Dimension-wise they appear far from clones as professional footballers, yet there is a passing resemblance between Will Skelton and Sonny Bill Williams.
The Auckland-born forwards currently play different codes - though Williams returns to rugby at the end of this NRL season - but they share one skill set: an uncanny ability to offload the ball when under defensive pressure.
Williams propensity to keep the ball alive has been a hallmark of his league and rugby career and now the giant Waratahs lock is also emerging as a dab hand at putting teammates into space.
Skelton, a cousin of former All Blacks lock Brad Mika, emulated Williams at the second rower's current home ground, Allianz Stadium, on Saturday night when he produced a perfect transfer for Bernard Foley to scorch clear late in the Waratahs 26-8 semifinal win over the Brumbies.
The 22-year-old, who dwarves even Williams at 2.03-metre tall and 135kg, held four defenders at bay on a weaving run that is becoming the trademark of a player that is undeniably one of the next big things in Australian rugby.
A bashful Skelton typically played down his role in Foley's 76th minute run to glory, saying quietly: ''I was lucky enough to get the pass away.
''I'm surprised, I don't usually make breaks. The forwards try and work hard and just get through contact. I'll have to look at the highlights and see how I went.''
Waratahs coach Michael Cheika also sought to keep his impact player's substantial feet on the ground ahead of Saturday's title showdown with the Crusaders at ANZ Stadium.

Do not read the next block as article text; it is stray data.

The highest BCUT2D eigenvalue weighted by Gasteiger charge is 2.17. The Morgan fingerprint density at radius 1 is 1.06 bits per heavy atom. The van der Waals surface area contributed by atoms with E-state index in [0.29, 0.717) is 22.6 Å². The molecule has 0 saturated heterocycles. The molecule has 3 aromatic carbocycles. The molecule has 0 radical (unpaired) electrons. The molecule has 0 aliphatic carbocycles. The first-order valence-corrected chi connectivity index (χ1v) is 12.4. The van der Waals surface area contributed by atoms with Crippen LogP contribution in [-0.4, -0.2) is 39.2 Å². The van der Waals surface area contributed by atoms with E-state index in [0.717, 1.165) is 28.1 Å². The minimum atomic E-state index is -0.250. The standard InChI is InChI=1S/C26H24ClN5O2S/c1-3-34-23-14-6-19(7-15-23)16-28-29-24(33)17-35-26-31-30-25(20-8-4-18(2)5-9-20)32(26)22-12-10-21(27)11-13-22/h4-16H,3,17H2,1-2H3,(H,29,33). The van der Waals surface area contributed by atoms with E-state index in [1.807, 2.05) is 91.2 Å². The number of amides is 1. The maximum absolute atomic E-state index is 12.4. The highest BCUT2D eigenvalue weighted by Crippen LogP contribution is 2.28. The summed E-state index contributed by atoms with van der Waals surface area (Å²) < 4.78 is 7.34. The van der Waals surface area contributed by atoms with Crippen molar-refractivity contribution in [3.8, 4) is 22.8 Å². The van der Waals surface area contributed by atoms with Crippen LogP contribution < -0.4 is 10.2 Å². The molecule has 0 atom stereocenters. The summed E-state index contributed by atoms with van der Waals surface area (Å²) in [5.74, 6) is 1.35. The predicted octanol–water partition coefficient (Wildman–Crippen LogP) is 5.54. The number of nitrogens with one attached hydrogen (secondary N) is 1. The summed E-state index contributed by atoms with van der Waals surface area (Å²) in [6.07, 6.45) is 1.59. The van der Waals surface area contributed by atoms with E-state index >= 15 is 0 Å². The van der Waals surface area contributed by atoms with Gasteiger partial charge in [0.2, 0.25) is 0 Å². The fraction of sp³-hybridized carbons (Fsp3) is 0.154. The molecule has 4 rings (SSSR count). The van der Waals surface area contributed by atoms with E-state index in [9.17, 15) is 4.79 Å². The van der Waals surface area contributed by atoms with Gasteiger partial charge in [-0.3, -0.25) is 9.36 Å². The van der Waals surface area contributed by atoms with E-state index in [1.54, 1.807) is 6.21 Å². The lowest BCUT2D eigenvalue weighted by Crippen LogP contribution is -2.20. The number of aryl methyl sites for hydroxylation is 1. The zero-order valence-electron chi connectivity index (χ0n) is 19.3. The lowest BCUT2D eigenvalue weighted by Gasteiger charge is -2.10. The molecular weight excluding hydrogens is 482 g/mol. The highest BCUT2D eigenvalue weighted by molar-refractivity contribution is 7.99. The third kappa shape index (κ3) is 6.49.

''Will's going to get a lot of raps for that and that's good, but there was 55 minutes of people bashing down brick walls beforehand.
''That led to us getting starting to get some forward momentum and then you bring someone like Will on and he pull something like that out of his bag of tricks,'' he said, before being unable to avoid crediting Skelton's style.
''For a young fella ... it just symbolises the fact that we're not worried about the consequences. (It says) 'I'll take responsibility, I'm going to make that pass'. He's got good technique with his offload.''
Wallabies coach Ewen McKenzie agreed when he named Skelton in the Wallabies squad to play a three-test series against France last month - confident his game-breaking attributes compensated for rarely being a lineout option.
Skelton debuted in the dead rubber at Allianz Stadium, powered over for a seventh-minute try and later set up Israel Folau for a try with, predictably, an offload the French never saw coming.
''What I liked about him is he's got some sophistication in his game. It's not just about being as big bloke and crashing into the defensive line,'' McKenzie said, before Skelton's selection was vindicated.
''It's the subtlety, not just the offload, he knows when to pass the ball. They're the things that, for me, make him a real threat.''
Skelton replaced Kane Douglas in the 56th minute and although he did not add to the five lineouts he has taken all season, he was a menace at the breakdown, and on attack.
The only blight on his game was a high shot on Brumbies halfback Nic White and kicking the ball away after another penalty cost the Waratahs 10m while they were already hard on defence.
Skelton was apologetic for the tackle on an opponent 28cm shorter and 54kg lighter.
''I've just got to get lower, full stop. I'm pretty tall but I can't that as an excuse. You don't want to cost the team (a penalty).
I'll try my best to work on that this week,'' he said, no doubt to the relief of Crusaders halfback Andy Ellis.
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